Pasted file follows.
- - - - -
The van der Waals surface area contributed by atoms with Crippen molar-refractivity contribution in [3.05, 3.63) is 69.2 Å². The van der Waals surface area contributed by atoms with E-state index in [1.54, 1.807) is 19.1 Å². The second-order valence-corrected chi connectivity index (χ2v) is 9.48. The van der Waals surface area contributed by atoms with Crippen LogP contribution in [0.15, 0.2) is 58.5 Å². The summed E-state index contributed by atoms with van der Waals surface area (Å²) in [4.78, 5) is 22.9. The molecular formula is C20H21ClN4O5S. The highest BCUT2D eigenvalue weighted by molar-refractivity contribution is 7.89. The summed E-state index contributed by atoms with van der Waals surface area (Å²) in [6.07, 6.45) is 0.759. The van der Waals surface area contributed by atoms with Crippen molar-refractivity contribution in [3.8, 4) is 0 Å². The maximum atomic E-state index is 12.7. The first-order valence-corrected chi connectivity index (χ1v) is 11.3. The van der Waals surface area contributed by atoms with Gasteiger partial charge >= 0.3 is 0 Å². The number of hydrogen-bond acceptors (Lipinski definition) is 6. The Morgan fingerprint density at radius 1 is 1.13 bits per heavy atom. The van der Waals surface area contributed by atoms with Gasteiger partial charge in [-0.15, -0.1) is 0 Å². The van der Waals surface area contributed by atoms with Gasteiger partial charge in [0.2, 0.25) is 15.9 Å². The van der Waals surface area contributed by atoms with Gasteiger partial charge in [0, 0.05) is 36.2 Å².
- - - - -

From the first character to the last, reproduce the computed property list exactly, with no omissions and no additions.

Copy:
The van der Waals surface area contributed by atoms with Crippen molar-refractivity contribution in [3.05, 3.63) is 69.2 Å². The van der Waals surface area contributed by atoms with E-state index in [1.54, 1.807) is 19.1 Å². The second-order valence-corrected chi connectivity index (χ2v) is 9.48. The van der Waals surface area contributed by atoms with Crippen LogP contribution in [0.15, 0.2) is 58.5 Å². The summed E-state index contributed by atoms with van der Waals surface area (Å²) in [4.78, 5) is 22.9. The molecular formula is C20H21ClN4O5S. The highest BCUT2D eigenvalue weighted by molar-refractivity contribution is 7.89. The summed E-state index contributed by atoms with van der Waals surface area (Å²) in [6.07, 6.45) is 0.759. The van der Waals surface area contributed by atoms with Crippen molar-refractivity contribution in [3.8, 4) is 0 Å². The maximum atomic E-state index is 12.7. The first-order valence-corrected chi connectivity index (χ1v) is 11.3. The van der Waals surface area contributed by atoms with Gasteiger partial charge >= 0.3 is 0 Å². The number of hydrogen-bond acceptors (Lipinski definition) is 6. The Morgan fingerprint density at radius 1 is 1.13 bits per heavy atom. The van der Waals surface area contributed by atoms with Gasteiger partial charge in [-0.15, -0.1) is 0 Å². The van der Waals surface area contributed by atoms with Gasteiger partial charge in [0.2, 0.25) is 15.9 Å². The van der Waals surface area contributed by atoms with Gasteiger partial charge in [0, 0.05) is 36.2 Å².